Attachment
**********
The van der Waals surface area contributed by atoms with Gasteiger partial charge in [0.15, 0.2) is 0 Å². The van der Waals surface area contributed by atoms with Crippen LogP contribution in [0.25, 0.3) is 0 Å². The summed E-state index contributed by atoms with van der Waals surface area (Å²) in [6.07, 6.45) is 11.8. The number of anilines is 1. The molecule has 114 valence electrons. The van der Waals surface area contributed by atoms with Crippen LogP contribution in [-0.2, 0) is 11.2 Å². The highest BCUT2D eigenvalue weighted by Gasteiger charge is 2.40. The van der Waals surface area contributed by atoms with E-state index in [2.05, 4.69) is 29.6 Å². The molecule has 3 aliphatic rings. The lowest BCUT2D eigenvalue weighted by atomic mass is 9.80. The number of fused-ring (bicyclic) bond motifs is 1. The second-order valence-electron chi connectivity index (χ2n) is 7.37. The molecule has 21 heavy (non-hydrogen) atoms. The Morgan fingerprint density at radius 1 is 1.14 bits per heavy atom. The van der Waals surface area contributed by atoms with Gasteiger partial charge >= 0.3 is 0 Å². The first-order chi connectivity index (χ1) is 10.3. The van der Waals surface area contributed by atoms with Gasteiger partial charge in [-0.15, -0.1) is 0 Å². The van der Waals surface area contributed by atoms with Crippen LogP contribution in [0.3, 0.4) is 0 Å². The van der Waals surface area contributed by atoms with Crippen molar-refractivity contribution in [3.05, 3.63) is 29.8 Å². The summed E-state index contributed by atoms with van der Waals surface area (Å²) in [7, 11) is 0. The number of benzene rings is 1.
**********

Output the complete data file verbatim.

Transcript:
The van der Waals surface area contributed by atoms with Gasteiger partial charge in [0.15, 0.2) is 0 Å². The van der Waals surface area contributed by atoms with Crippen LogP contribution in [0.25, 0.3) is 0 Å². The summed E-state index contributed by atoms with van der Waals surface area (Å²) in [6.07, 6.45) is 11.8. The number of anilines is 1. The molecule has 114 valence electrons. The van der Waals surface area contributed by atoms with Crippen LogP contribution in [-0.2, 0) is 11.2 Å². The highest BCUT2D eigenvalue weighted by Gasteiger charge is 2.40. The van der Waals surface area contributed by atoms with E-state index in [2.05, 4.69) is 29.6 Å². The molecule has 3 aliphatic rings. The lowest BCUT2D eigenvalue weighted by atomic mass is 9.80. The number of fused-ring (bicyclic) bond motifs is 1. The second-order valence-electron chi connectivity index (χ2n) is 7.37. The molecule has 21 heavy (non-hydrogen) atoms. The Morgan fingerprint density at radius 1 is 1.14 bits per heavy atom. The van der Waals surface area contributed by atoms with Gasteiger partial charge >= 0.3 is 0 Å². The first-order chi connectivity index (χ1) is 10.3. The van der Waals surface area contributed by atoms with Gasteiger partial charge in [-0.15, -0.1) is 0 Å². The van der Waals surface area contributed by atoms with Crippen LogP contribution in [0.3, 0.4) is 0 Å². The van der Waals surface area contributed by atoms with Crippen molar-refractivity contribution in [3.05, 3.63) is 29.8 Å². The summed E-state index contributed by atoms with van der Waals surface area (Å²) in [7, 11) is 0. The number of benzene rings is 1.